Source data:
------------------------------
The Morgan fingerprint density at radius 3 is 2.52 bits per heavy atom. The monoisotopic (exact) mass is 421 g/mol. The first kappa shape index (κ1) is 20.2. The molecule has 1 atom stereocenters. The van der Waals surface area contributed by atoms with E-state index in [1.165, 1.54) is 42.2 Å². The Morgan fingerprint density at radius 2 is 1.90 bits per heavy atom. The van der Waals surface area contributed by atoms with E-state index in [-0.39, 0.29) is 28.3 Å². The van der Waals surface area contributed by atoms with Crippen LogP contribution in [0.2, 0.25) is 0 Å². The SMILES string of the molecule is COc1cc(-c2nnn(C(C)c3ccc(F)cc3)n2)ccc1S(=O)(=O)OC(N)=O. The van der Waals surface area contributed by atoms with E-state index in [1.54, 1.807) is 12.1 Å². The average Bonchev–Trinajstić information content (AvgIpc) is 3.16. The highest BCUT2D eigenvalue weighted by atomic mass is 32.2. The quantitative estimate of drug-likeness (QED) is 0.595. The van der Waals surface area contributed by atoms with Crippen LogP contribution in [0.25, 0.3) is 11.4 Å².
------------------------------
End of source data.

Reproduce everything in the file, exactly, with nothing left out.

The Morgan fingerprint density at radius 3 is 2.52 bits per heavy atom. The monoisotopic (exact) mass is 421 g/mol. The first kappa shape index (κ1) is 20.2. The molecule has 1 atom stereocenters. The van der Waals surface area contributed by atoms with E-state index in [1.165, 1.54) is 42.2 Å². The Morgan fingerprint density at radius 2 is 1.90 bits per heavy atom. The van der Waals surface area contributed by atoms with E-state index in [-0.39, 0.29) is 28.3 Å². The van der Waals surface area contributed by atoms with Crippen LogP contribution in [0.2, 0.25) is 0 Å². The SMILES string of the molecule is COc1cc(-c2nnn(C(C)c3ccc(F)cc3)n2)ccc1S(=O)(=O)OC(N)=O. The van der Waals surface area contributed by atoms with E-state index in [1.54, 1.807) is 12.1 Å². The average Bonchev–Trinajstić information content (AvgIpc) is 3.16. The highest BCUT2D eigenvalue weighted by atomic mass is 32.2. The quantitative estimate of drug-likeness (QED) is 0.595. The van der Waals surface area contributed by atoms with Crippen LogP contribution in [0.25, 0.3) is 11.4 Å².